NYMC Faculty Publications

Unmet Needs for Assistance Related to Subjective Cognitive Decline Among Community-Dwelling Middle-Aged and Older Adults in the US: Prevalence and Impact on Health-Related Quality of Life

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International Psychogeriatrics

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Health Policy and Management


OBJECTIVES: To estimate the prevalence of unmet needs for assistance among middle-aged and older adults with subjective cognitive decline (SCD) in the US and to evaluate whether unmet needs were associated with health-related quality of life (HRQOL).

DESIGN: Cross-sectional.

SETTING: US - 50 states, District of Columbia, and Puerto Rico.

PARTICIPANTS: Community-dwelling adults aged 45 years and older who completed the Cognitive Decline module on the 2015--2018 Behavioral Risk Factor Surveillance System reported experiencing SCD and always, usually, or sometimes needed assistance with day-to-day activities because of SCD (n = 6,568).

MEASUREMENTS: We defined SCD as confusion or memory loss that was happening more often or getting worse over the past 12 months. Respondents with SCD were considered to have an unmet need for assistance if they sometimes, rarely, or never got the help they needed with day-to-day activities. We measured three domains of HRQOL: (1) mental (frequent mental distress, ≥14 days of poor mental health in the past 30 days), (2) physical (frequent physical distress, ≥14 days of poor physical health in the past 30 days), and (3) social (SCD always, usually, or sometimes interfered with the ability to work, volunteer, or engage in social activities outside the home). We used log-binomial regression models to estimate prevalence ratios (PRs). All estimates were weighted.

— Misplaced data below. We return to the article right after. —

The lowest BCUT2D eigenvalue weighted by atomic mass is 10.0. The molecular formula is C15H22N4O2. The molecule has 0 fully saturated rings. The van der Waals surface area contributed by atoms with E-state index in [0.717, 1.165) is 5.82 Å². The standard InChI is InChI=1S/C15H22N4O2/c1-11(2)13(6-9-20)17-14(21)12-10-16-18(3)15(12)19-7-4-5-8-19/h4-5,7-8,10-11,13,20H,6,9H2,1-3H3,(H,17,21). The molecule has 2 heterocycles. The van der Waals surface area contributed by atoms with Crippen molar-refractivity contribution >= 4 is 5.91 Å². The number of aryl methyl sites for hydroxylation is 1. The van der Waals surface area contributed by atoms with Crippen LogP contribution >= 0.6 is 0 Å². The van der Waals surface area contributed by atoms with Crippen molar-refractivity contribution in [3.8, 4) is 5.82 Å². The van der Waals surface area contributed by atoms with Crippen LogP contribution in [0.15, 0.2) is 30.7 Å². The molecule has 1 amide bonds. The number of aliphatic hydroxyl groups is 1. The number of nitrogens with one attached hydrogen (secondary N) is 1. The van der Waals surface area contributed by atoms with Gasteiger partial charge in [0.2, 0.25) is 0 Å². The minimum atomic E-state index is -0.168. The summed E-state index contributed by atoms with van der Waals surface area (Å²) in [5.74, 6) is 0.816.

RESULTS: In total, 40.2% of people who needed SCD-related assistance reported an unmet need. Among respondents without depression, an unmet need was associated with a higher prevalence of frequent mental distress (PR = 1.55, 95% CI: 1.12-2.13, p = 0.007). Frequent physical distress and social limitations did not differ between people with met and unmet needs.

CONCLUSIONS: Middle-aged and older adults with SCD-related needs for assistance frequently did not have those needs met, which could negatively impact their mental health. Interventions to identify and meet the unmet needs among people with SCD may improve HRQOL.